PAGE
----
Still, a shift in China’s pandemic approach appears to be underway, and it quickly followed the Shanghai debacle. Government officials have started calling their zero COVID policy “dynamic” – with the emphasis on “dynamic”. The change in tone may signal more flexibility and adaptability in China’s COVID response, where the goal is less to eradicate infections than to control the spread of the disease at minimal social and economic cost. Part of the strategy is to test and adopt more closed-loop systems – for example, live employees in factories and banks to keep operations going. Meanwhile, high-frequency COVID testing and precautionary, targeted lockdowns — of individual districts or facilities, for example — could reduce the likelihood of full major city shutdowns.

If this materializes, the worst could be behind China in terms of macroeconomic shocks. May economic data confirmed that growth has bottomed out and a below-average recovery appears to be in the works. It is important to note that we expect supply chain disruptions to continue to ease throughout the summer, but we recognize the potential risk of increased COVID-19 case counts. . This is especially true if a city like Shanghai ends up returning to lockdown just weeks after the previous one ended, but drastic measures seem unlikely this time around.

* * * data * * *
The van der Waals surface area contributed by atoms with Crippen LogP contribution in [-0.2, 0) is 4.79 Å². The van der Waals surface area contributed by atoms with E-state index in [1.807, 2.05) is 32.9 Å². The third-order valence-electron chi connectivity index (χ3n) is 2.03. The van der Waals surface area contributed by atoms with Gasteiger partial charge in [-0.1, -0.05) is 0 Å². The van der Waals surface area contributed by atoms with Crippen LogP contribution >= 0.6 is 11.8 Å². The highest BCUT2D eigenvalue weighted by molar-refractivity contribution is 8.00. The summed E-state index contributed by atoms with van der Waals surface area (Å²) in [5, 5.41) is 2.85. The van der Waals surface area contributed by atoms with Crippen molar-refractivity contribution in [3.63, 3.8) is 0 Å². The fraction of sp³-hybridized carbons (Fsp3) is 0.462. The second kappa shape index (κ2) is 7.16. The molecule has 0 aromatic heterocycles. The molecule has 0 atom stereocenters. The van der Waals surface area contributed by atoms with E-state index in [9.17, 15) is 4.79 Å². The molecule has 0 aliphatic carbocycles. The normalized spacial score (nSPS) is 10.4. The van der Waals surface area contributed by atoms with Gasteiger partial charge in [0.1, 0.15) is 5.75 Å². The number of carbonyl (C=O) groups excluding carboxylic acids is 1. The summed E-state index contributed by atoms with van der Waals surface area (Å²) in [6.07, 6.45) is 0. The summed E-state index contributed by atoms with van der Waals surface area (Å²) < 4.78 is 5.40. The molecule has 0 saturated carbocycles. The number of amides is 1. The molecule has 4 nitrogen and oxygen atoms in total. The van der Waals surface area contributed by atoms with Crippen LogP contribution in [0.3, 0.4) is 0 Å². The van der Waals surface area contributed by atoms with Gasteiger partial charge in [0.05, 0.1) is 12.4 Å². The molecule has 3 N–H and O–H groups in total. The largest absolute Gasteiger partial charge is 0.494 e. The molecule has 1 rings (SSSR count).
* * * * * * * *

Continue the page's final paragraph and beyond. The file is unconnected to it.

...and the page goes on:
Meanwhile, the macro policy response to China’s economic challenges earlier this year appears to be gaining momentum. The government is spending heavily on infrastructure, which as the economy reopens should have a positive impact on housing and consumption. And in May, Beijing rolled out a sweeping package of measures to stabilize economic conditions, including improved tax refunds, a deferral of social security contributions, lower taxes on auto purchases and more credits for homeowners. small enterprises.

While more needs to be done to support growth and bolster consumer and business confidence, these measures are a good start, and the combination of reopening and relaunch should leave more money in consumers’ pockets. This could create opportunities for investors. In particular, companies that produce and distribute baijiu – a traditional Chinese spirit which, in a country of 1.4 billion people, is also the most widely consumed alcoholic beverage in the world – could benefit from a resurgence in consumption. Two interesting names in this space are listed companies A Kweichow Moutai (600519-Shanghai) and Wuliangye Yibin (000858-Shenzhen), two manufacturers of baijiu.